Responsa

Defining Residence for Purim

by R. Gidon Rothstein Since this responsum is about Purim, I don’t want to blur focus by mentioning my Pesach book As If We Were There (see what I did there?). Happy Purim! 14 Adar: R. Zvi Pesach Frank on Defining Residence for Purim In most years, 14 Adar is Purim, so few responsa are written on the date (true, 7 out ...

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Necessary Supervision in Factories

by R. Gidon Rothstein A public service announcement, if I may. With the advent of Adar Sheni, we think of Purim and the Pesach which soon follows. Three years ago now, I published As If We Were There, a series of readings starting with the first of Nissan and continuing through Pesach, along with a memoir of my father’s wonderful Sedarim (the ...

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Shushan Purim of 1949

by R. Gidon Rothstein 16 Adar: When to Observe Shushan Purim of 1949 [This responsum is an example of an error I made in gathering responsa for this project: although we tend to treat the second Adar as the “real” one for purposes other than observing a yahrzeit (as my friend R. Shmuel Hain recently pointed out), I grouped Adar responsa from years with ...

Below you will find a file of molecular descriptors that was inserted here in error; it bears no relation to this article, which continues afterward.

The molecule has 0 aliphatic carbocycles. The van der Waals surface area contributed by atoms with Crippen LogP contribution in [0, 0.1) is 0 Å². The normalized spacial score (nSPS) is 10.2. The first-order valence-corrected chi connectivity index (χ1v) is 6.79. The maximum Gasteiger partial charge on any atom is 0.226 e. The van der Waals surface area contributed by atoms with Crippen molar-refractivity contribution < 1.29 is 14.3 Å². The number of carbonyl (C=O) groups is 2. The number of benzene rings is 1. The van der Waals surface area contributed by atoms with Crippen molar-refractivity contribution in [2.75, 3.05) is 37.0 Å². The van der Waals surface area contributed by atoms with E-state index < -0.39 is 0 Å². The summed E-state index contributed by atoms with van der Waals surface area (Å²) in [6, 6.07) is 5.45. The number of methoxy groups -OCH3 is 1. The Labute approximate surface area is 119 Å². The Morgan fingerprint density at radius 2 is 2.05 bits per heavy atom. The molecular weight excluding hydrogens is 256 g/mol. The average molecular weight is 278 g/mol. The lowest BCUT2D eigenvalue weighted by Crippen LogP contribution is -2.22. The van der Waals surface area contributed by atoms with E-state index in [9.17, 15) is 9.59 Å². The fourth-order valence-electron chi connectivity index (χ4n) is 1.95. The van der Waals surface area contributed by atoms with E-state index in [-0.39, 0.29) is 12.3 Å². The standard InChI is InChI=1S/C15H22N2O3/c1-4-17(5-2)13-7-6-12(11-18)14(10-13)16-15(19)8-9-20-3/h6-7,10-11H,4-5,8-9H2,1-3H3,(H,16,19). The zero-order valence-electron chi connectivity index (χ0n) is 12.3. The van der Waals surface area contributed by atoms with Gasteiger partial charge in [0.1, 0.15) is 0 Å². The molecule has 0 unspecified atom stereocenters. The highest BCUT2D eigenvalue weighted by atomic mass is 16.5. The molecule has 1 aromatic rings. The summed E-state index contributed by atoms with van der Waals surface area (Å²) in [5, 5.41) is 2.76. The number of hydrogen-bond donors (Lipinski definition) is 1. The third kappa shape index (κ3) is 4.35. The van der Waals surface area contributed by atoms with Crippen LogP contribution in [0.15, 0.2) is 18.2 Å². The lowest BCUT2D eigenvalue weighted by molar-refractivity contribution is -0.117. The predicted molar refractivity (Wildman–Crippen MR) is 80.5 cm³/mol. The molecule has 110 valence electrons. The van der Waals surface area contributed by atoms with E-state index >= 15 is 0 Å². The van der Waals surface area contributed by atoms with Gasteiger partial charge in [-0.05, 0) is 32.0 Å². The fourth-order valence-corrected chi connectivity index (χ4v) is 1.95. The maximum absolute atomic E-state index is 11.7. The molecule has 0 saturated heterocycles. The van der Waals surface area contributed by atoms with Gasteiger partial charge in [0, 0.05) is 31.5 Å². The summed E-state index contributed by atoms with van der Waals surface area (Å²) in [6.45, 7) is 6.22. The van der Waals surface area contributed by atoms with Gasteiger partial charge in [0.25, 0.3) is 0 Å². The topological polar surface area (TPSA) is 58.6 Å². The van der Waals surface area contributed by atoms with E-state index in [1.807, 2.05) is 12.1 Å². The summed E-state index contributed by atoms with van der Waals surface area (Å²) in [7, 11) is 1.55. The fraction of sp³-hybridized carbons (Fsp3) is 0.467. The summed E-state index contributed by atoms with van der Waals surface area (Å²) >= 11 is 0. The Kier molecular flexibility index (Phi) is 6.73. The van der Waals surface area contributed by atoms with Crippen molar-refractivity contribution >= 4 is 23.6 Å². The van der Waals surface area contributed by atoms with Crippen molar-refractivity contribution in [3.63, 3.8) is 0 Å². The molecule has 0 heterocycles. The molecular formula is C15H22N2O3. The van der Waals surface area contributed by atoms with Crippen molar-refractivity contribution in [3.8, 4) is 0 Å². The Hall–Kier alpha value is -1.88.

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Seances

by R. Gidon Rothstein 9 Adar: R. Kook on Seances Starting in the mid-1800s, spiritism became a hot topic, particularly seances. On 9 Adar, 5672 (1912, showing how long the “fad” lasted), R. Kook was asked about the halachic issues involved, and he answered in Shu”t Da’at Kohen 69. Distinctions and Their Value Spoiler alert: Jews may not perform seances. The conclusion may be clear ...

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Including Non-Religious Jews in a Minyan, and Its Discontents

by R. Gidon Rothstein 11 Shevat: Including Non-Religious Jews in a Minyan, and Its Discontents On the 11th of Shevat, 5712 (1952), R. Yitzchak Herzog, z”l, the first Ashkenazic Chief Rabbi of the State of Israel, wrote Shu”t Heichal Yitschak Orach Chayim 2, to R. Ib Nathan Bamberger. R. Bamberger was one of the Jews whom local Danes had ferried to Sweden in fishing ...

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Kaddish for a Teenaged Child

by R. Gidon Rothstein 4 Shevat: Tzitz Eliezer on Saying Kaddish for a Teenaged Child Seemingly insensitive questions can lead to illuminating Torah nonetheless. On 4 Shevat 5756 (1996), Tzitz Eliezer 22;17 answered a man who objected to a father saying kaddish for his deceased teenager. Our instinct (or, maybe, my instinct; I don’t want to project my limitations onto you) might be to brush off the question. ...

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